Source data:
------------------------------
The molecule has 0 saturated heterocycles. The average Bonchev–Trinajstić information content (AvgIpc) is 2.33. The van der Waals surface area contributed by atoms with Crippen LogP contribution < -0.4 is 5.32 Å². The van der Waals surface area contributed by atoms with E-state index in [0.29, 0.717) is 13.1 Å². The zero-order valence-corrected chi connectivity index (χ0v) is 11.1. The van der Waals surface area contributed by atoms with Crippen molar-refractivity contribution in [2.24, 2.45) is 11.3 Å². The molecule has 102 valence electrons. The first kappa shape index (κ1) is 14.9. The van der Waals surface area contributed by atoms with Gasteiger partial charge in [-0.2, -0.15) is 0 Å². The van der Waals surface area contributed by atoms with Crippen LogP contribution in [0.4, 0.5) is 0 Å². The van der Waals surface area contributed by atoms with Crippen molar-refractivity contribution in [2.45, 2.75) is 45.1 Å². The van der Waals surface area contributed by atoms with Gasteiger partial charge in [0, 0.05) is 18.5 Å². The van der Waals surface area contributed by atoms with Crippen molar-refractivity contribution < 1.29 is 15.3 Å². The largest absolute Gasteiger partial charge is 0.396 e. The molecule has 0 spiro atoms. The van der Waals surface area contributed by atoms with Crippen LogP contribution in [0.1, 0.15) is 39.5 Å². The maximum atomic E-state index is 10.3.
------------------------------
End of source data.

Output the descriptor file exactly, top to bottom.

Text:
The molecule has 0 saturated heterocycles. The average Bonchev–Trinajstić information content (AvgIpc) is 2.33. The van der Waals surface area contributed by atoms with Crippen LogP contribution < -0.4 is 5.32 Å². The van der Waals surface area contributed by atoms with E-state index in [0.29, 0.717) is 13.1 Å². The zero-order valence-corrected chi connectivity index (χ0v) is 11.1. The van der Waals surface area contributed by atoms with Crippen molar-refractivity contribution in [2.24, 2.45) is 11.3 Å². The molecule has 102 valence electrons. The first kappa shape index (κ1) is 14.9. The van der Waals surface area contributed by atoms with Gasteiger partial charge in [-0.2, -0.15) is 0 Å². The van der Waals surface area contributed by atoms with Crippen LogP contribution in [0.4, 0.5) is 0 Å². The van der Waals surface area contributed by atoms with Crippen molar-refractivity contribution in [2.45, 2.75) is 45.1 Å². The van der Waals surface area contributed by atoms with Gasteiger partial charge in [0, 0.05) is 18.5 Å². The van der Waals surface area contributed by atoms with Crippen molar-refractivity contribution < 1.29 is 15.3 Å². The largest absolute Gasteiger partial charge is 0.396 e. The molecule has 0 spiro atoms. The van der Waals surface area contributed by atoms with Crippen LogP contribution in [0.1, 0.15) is 39.5 Å². The maximum atomic E-state index is 10.3.